Grazing-Induced Modifications to Peak Standing Crop in Northern Mixed-Grass Prairie
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CitationDerner, J. D., & Hart, R. H. (2007). Grazing-induced modifications to peak standing crop in northern mixed-grass prairie. Rangeland Ecology & Management, 60(3), 270-276.
PublisherSociety for Range Management
JournalRangeland Ecology & Management
AbstractSelective grazing can modify the productive capacity of rangelands by reducing competitiveness of productive, palatable species and increasing the composition of more grazing-resistant species. A grazing system (season-long and short-duration rotational grazing) 3 stocking rate (light: 16 steers 80 ha-1, moderate: 4 steers 12 ha-1, and heavy: 4 steers 9 ha-1) study was initiated in 1982 on northern mixed-grass prairie. Here, we report on the final 16 years of this study (1991-2006). Spring (April + May + June) precipitation explained at least 54% of the variation in peak standing crop. The percentage of variation explained by spring precipitation was similar between stocking rates with short-duration grazing but decreased with increasing stocking rate for season-long grazing. April precipitation explained the greatest percentage of the variation in peak standing crop for the light stocking rate (45%), May precipitation for the moderate stocking rate (49%), and June precipitation for the heavy stocking rate (34%). Peak standing crop was 23%-29% greater with light (1 495 +/- 66 kg ha-1, mean +/- 1 SE) compared to moderate (1 218 +/- 64 kg ha-1) and heavy (1 156 +/- 56 kg ha-1) stocking rates, which did not differ. Differences in peak standing crop among stocking rates occurred during average and wet but not dry springs. Neither the interaction of grazing system and stocking rate nor grazing system alone affected standing crop across all years or dry, average, or wet springs. Grazing-induced modification of productive capacity in this northern mixed-grass prairie is attributed to changes in species composition with increasing stocking rate as the less productive, warm-season shortgrass blue grama (Bouteloua gracilis [H.B.K.] Lag. ex Griffiths) increases at the expense of more productive, cool-season midheight grasses. Land managers may need to substantially modify management to offset these losses in productive capacity.
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Grazing systems, stocking rates, and cattle behavior in southeastern WyomingHepworth, K. W.; Test, P. S.; Hart, R. H.; Waggoner, J. W.; Smith, M. A. (Society for Range Management, 1991-05-01)Grazing systems and stocking rates are used to influence livestock grazing behavior with the intent of improving livestock and vegetation performance. In 1982, a study was initiated to determine effects of continuous, rotationally deferred, and short-duration rotation grazing and moderate and heavy stocking rates on steer gains, range vegetation, and distance traveled by and activity patterns of steers. Steers were observed from dawn to dark on 12 dates during 1983, 1984, and 1985, and activity recorded every 15 minutes. Eight steers per treatment (system X stocking rate combination) per date were observed in 1983 and 1984, and 10 per treatment in 1985. In 1984 and 1985, map locations of all steers were recorded at the same times as activity, and distance traveled summed from distances between successive map locations. In 1984, activity of 3 steers per treatment was electronically monitored during darkness. Steers grazed approximately 8.6 hr per day during daylight and 1.6 hr during darkness. Steers grazed an average of 8.9 hr/day during daylight under moderate vs 8.1 hr under heavy stocking, but stocking rate interacted with date in 1984 and grazing system in 1985. Steers traveled farther under continuous than under short-duration rotation grazing at both stocking rates in 1984, but only at the high stocking rate in 1985. Steers had to travel farther to water in the continuous pastures, and may have had to cover a greater area in an effort to select a more desirable diet, particularly under heavy stocking. These differences were not reflected in differences in gain among stocking rates or grazing systems.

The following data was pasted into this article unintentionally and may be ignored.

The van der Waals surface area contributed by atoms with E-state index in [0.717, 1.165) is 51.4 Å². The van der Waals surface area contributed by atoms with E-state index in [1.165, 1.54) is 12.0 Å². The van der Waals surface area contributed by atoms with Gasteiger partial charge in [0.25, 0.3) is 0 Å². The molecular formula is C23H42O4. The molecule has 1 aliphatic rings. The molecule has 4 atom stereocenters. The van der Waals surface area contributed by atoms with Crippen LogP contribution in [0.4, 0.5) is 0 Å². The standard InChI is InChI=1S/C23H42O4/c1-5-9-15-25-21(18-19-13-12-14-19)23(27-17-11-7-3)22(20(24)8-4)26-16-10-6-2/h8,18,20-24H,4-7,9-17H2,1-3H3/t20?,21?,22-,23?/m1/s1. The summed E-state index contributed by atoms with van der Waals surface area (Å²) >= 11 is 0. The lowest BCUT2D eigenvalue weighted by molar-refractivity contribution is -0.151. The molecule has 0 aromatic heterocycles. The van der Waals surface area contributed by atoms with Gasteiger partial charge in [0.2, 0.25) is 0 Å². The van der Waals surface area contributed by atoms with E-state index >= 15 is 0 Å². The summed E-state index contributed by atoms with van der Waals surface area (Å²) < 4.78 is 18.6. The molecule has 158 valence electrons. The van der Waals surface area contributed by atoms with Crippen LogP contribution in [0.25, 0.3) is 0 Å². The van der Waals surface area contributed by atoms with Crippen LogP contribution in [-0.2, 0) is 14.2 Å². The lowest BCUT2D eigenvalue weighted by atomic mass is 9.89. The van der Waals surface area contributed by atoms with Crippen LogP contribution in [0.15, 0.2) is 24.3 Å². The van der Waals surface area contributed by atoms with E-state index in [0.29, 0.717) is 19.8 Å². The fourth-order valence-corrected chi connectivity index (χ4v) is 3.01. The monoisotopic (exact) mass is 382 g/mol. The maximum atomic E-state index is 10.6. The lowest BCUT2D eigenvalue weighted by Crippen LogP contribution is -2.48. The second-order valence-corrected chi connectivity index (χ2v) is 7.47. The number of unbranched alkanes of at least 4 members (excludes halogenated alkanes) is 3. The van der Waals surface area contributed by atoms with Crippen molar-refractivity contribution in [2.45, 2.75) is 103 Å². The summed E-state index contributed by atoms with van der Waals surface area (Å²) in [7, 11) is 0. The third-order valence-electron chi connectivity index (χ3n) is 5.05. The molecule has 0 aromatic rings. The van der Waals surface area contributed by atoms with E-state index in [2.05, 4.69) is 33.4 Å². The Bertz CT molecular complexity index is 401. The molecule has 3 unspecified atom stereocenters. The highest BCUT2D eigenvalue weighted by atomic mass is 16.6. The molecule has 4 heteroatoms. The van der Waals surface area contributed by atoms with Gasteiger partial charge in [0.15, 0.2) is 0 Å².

Grazing systems, pasture size, and cattle grazing behavior, distribution and gainsHart, R. H.; Bissio, J.; Samuel, M. J.; Waggoner, J. W. (Society for Range Management, 1993-01-01)Reduced pasture size and distance to water may be responsible for the alleged benefits of intensive time-controlled rotation grazing systems. We compared cattle gains, activity, distance traveled, and forage utilization on a time-controlled rotation system with eight 24-ha pastures, on two 24-ha pastures grazed continuously (season-long), and on a 207-ha pasture grazed continuously, all stocked at the same rate. Utilization on the 207-ha pasture, but not on the 24-ha pastures, declined with distance from water. At distances greater than 3 km from water in the 207-ha pasture, utilization was significantly less than on adjacent 24-ha pastures, at distances of 1.0 to 1.6 km from water. Cows on the 207-ha pasture travelled farther (6.1 km/day) than cows on the 24-ha rotation pastures (4.2 km/day), which traveled farther than cows on the 24-ha continuously grazed pastures (3.2 km/day). Grazing system, range site, slope, and weather had minimal effects on cow activity patterns. Gains of cows and calves were less on the 207-ha pasture (0.24 and 0.77 kg/day, respectively) than on the 24-ha rotation pastures or 24-ha continuously grazed pastures (0.42 and 0.89 kg/da, respectively), with no differences between the latter. Calculated "hoof action" on the rotation pastures was less than that demonstrated to increase seed burial and seedling emergence. Intensive rotation grazing systems are unlikely to benefit animal performance unless they reduce pasture size and distance to water below previous levels, decreasing travel distance and increasing uniformity of grazing.